I’m much more excited about using the newsletter as a free entry point. I think you can do higher value products — ex. Consulting, courses or software — and then launch them to your community afterwards.

It seems like your best performing articles are based off your personal experience. How do you decide which experiences are worth writing about?

It’s nothing scientific, but I just think ask myself, “What’s something cool I did at work recently?”

What three things are currently inspiring and motivating you the most creatively?

Podcasts on starting your own business(Indie Hackers and My First Million are the faves), exploring how communities are designed and crypto.

Over the course of your life, what three things have inspired or motivated you the most creatively?

Optimism about the future, belief in my abilities and a love of food.

What have been the most difficult parts of running your newsletter so far? Any surprises? What would you have done differently if you had started it today?

Most difficult part: Seeing weeks at a time where your subscriber growth is essentially flat. My experience is that growth is largely “hits driven” — one amazing article will propel growth more than five OK ones.

Surprising: people like things that are more personal to my life than professional. This is related to…

Do differently: not focussing on the things I think I should write about. I thought I had to talk about strategy and current events like all the content I saw on Twitter. This was boring for me and not nearly as fun as talking about my own stories, challenges or lessons from my own job hunt.

How do you think about differentiating your newsletter from others that write about product management/PM career growth?

Two ideas:

  1. Share my own personal stories. This is what Naval Ravikant calls “Escaping competition through authenticity”. No one can share the same story as me!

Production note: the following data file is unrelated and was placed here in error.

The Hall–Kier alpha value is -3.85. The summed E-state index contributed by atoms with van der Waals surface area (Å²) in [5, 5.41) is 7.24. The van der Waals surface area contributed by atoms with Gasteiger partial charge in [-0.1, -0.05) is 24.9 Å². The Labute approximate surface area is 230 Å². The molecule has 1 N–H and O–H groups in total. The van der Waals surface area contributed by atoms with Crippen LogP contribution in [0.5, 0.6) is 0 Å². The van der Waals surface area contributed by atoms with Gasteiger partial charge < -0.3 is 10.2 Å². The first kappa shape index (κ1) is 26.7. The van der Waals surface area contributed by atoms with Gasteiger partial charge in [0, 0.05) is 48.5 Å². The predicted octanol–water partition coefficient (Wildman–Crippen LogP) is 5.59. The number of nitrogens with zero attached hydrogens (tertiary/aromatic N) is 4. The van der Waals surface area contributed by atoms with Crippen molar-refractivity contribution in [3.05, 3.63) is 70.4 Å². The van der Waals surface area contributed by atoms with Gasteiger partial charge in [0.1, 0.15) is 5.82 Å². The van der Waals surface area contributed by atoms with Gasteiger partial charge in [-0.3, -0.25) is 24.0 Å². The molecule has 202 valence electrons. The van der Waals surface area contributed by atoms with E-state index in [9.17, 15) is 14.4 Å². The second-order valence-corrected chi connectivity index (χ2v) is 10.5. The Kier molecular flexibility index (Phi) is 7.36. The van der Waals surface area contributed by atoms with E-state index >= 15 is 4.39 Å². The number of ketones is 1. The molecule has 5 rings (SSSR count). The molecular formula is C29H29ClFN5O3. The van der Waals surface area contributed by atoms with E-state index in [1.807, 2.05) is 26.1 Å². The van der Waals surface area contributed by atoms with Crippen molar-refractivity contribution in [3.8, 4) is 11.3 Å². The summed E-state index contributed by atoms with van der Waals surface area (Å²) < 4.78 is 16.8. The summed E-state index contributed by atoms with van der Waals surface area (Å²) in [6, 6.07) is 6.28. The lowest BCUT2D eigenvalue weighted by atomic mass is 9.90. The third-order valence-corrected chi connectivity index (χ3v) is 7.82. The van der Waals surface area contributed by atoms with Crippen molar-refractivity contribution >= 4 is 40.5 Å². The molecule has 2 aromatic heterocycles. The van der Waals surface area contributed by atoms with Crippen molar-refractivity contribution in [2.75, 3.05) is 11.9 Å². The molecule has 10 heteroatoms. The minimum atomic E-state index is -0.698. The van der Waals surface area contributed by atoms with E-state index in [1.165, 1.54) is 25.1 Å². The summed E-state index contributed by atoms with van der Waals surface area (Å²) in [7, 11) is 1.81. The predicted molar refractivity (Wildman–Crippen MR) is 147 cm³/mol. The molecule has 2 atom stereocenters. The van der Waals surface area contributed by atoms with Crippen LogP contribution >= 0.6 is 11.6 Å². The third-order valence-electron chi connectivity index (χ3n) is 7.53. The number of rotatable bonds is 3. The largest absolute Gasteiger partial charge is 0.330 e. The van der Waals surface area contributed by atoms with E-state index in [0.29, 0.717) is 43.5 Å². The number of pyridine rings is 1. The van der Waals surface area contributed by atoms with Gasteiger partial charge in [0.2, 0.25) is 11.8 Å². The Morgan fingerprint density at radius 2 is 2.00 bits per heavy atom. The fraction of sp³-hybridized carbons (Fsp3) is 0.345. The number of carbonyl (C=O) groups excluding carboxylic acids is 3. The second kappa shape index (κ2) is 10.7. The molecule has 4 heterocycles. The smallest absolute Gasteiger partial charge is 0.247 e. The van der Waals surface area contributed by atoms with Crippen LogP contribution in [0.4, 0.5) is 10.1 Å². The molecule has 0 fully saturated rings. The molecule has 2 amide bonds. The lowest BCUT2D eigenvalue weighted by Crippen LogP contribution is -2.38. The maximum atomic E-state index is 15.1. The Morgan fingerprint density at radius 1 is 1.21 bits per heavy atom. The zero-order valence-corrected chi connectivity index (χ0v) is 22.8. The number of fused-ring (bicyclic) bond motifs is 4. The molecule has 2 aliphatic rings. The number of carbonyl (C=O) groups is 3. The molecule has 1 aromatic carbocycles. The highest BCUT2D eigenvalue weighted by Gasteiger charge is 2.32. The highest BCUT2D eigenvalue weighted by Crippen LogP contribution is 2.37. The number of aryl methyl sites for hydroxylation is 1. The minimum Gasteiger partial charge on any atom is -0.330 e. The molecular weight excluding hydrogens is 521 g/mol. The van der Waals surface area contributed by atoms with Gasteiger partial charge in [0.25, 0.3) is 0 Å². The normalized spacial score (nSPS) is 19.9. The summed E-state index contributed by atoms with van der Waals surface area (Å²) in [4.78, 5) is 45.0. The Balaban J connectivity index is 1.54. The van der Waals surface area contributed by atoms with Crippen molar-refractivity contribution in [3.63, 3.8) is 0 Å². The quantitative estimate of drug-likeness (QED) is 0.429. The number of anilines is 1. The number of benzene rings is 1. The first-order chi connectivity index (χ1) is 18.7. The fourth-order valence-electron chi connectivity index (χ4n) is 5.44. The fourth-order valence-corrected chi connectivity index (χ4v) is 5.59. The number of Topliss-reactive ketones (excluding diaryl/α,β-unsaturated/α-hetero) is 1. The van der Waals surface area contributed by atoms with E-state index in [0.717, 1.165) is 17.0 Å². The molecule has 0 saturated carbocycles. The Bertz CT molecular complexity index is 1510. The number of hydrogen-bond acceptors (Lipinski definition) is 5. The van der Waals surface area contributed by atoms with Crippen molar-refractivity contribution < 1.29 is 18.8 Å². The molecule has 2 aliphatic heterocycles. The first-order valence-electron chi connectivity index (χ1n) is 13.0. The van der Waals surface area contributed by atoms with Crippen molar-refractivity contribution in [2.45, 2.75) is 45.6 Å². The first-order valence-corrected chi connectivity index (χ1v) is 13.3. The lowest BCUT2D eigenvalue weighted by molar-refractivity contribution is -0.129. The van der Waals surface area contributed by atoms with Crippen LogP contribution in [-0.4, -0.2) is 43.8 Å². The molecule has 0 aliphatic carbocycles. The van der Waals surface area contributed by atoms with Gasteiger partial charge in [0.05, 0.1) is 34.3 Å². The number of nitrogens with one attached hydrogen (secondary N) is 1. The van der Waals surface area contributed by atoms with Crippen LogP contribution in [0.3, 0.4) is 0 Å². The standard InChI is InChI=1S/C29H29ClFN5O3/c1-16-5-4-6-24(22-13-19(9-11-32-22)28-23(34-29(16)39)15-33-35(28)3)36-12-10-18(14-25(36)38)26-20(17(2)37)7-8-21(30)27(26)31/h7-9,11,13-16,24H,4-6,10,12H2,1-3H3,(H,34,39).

2. Competition is overrated: you can have dozens of newsletters focussing on the same topic. But people will gravitate to yours because yours may be the first they discover, they may really enjoy your style or they may personally resonate with your story. Theres room for multiple people discussing the same thing!

I’m curious about the folks that read Product Life: are they mostly PMs at larger companies, SMBs, startups? Are they pretty experienced or looking to become a PM and wanting insights?

Its mostly PMs with 2-4 years of experience at both small and large tech companies. They skew towards pretty experienced and are looking for practical tools/stories to help them grow.

What are your thoughts on growing a medium blog vs. going the newsletter route?

Be careful: a following on medium is not nearly as valuable as a newsletter email base. 

I had 600 followers on Medium, published a story and got 50 something views in the first week. Creators should always aim to have a direct link to their followers (i.e. emails) to minimize being dependent on distribution algorithms!

How do you remain positive (or just avoid getting down on yourself) when a piece you worked hard on seems to fall flat with your audience?

There's no silver bullet - this is a really tough feeling that I have more often than I'd like to admit.

I aim to congratulate myself for just "showing up" and writing that week. Even if the piece falls flat, I continued to strengthen my writing habit and have likely learned something from the experience. No piece is ever truly a waste.